• Read and understand the job description in its entirety and tailor your resume to fit the employers needs and expectations.

By following this principle, you are providing the employer with information they want and giving them a reason to request an interview with you, rather than being overlooked for an opportunity because you provided too much, too little, or irrelevant information.

The focus of your resume should be relevant to the requirements, skills and experience reflected in the employer’s job description. While it is great that you may have a versatile set of skills, some of those skills are better left for the interview conversation rather than your resume.  We are no longer at a time when one resume works for every job and it is very likely that you will need to tailor each resume you send out to fit the parameters of the employer’s job description, which also includes using some of the language/words from their job description to highlight your experience and skills.

Before you start applying for the jobs you have been targeting, if you haven’t done this already, I highly recommend creating a long version of your resume with everything you have to offer, including all of the following information from the past 10 years: (If you don’t have 10 years of work history, use what you have…more than 10 years is okay but could appear outdated based on industry, society and technological advancements)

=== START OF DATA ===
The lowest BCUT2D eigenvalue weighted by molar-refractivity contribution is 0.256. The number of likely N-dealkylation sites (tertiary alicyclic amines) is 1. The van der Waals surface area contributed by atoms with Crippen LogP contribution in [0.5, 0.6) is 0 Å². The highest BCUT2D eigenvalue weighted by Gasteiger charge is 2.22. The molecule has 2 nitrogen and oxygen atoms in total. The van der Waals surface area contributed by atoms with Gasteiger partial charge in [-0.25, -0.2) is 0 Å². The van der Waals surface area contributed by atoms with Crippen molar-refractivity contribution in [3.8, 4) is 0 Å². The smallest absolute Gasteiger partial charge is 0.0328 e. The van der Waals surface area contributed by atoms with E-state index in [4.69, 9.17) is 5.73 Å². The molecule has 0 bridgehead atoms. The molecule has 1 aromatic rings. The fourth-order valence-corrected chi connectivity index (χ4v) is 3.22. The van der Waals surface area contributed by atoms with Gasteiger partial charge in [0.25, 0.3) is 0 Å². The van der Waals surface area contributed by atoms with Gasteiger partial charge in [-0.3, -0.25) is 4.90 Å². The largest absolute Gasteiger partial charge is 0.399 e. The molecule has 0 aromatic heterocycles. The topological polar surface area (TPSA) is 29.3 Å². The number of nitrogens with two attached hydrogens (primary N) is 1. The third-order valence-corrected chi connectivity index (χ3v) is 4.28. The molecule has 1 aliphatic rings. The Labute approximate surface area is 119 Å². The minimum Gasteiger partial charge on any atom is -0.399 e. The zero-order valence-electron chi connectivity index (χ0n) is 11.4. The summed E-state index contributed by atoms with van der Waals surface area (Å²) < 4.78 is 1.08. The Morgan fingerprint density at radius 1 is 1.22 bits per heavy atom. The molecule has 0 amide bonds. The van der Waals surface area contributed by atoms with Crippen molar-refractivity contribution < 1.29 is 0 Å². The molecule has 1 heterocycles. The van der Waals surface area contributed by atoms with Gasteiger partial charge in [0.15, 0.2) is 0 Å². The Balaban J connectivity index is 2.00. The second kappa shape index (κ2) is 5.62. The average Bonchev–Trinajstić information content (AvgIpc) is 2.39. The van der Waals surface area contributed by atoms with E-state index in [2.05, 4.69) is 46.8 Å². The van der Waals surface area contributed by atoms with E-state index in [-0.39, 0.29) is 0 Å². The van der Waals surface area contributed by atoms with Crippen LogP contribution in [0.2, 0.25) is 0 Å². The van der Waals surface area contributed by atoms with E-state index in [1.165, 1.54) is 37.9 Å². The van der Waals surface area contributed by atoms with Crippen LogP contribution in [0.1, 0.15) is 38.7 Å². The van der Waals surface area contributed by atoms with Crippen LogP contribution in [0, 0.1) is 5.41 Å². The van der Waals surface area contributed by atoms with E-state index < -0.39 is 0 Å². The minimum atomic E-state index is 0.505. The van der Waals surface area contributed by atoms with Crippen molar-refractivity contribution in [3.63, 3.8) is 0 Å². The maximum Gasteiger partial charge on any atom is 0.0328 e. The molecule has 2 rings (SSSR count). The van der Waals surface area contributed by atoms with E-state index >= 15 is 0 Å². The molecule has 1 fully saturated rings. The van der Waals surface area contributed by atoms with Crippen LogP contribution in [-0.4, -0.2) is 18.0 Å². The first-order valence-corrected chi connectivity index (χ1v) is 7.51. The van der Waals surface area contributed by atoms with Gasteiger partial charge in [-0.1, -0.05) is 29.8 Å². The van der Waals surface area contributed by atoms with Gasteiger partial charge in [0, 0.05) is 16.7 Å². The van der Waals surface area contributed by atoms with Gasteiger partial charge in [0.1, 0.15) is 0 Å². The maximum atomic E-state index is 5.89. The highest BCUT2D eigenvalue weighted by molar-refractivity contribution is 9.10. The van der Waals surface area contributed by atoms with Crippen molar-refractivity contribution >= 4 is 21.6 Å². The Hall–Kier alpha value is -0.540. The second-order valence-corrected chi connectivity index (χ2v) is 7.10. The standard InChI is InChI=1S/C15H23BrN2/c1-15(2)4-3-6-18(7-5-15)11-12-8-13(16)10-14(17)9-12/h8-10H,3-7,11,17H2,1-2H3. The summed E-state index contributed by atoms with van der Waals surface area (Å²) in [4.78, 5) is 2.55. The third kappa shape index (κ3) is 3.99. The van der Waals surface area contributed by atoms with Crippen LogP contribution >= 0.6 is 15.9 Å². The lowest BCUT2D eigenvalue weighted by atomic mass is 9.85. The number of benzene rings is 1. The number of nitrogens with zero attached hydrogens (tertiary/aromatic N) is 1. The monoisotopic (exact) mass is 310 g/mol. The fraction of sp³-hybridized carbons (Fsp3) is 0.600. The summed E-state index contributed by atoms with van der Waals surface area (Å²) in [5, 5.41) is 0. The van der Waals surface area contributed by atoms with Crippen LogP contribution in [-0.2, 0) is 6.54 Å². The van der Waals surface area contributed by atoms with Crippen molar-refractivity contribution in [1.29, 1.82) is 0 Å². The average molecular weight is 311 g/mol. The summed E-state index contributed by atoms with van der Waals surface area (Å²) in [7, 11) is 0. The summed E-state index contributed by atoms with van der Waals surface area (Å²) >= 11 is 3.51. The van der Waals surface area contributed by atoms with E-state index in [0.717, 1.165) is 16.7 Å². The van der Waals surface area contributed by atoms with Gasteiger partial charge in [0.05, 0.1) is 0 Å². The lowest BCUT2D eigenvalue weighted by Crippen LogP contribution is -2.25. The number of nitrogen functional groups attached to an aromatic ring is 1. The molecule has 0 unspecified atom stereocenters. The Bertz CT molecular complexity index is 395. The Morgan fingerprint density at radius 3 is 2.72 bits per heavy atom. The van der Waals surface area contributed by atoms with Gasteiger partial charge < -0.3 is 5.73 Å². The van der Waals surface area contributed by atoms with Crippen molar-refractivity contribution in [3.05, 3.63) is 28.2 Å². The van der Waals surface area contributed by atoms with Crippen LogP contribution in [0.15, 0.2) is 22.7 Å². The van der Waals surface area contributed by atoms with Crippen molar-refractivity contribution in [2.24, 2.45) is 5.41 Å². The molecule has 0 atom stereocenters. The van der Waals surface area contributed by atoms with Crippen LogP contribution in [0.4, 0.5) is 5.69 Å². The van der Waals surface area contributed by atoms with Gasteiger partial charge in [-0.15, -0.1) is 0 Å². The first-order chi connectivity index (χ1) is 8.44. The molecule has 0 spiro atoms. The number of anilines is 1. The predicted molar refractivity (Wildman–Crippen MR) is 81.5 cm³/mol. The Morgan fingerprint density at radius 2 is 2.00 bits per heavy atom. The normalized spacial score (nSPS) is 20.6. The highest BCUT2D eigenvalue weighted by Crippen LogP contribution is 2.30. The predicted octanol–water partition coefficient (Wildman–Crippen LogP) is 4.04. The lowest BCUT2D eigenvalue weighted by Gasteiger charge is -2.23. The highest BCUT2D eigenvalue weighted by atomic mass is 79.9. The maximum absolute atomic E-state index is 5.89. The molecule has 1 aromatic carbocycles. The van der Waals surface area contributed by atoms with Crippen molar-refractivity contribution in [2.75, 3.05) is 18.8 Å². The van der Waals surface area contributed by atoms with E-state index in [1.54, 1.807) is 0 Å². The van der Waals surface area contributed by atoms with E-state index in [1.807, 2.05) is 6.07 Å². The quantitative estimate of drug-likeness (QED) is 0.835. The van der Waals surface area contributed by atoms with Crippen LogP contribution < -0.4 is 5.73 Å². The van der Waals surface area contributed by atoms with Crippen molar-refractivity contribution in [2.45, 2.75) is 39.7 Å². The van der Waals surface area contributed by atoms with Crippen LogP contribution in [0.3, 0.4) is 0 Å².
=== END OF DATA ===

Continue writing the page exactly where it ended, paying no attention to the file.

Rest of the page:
• Soft skills (Transferable skills) – (communication, customer service, writing, negotiation, team building, problem solving, leadership, supervisory, management, accountability, flexibility, adaptability, collaborative, etc.)
  • Technical skills (computer/software, industry specific (engineering, electrical, mathematical, mechanical, design, clerical, automotive, accounting, human resources, government, non-profit, etc.)
  • Accomplishments (use percentages to show how much you increased business, profits, and revenue, or how much you saved the company, show awards & recognition you earned, etc.)
  • Work history (company, job title, dates employed, job duties)
  • Education (High school, college, university, practicum, certificates, diplomas, designations, professional development courses and other educational coursework, non-expired tickets i.e., forklift, first aid, TDG, etc.)
  • Volunteer experience (company, position title, dates you volunteered, duties you performed)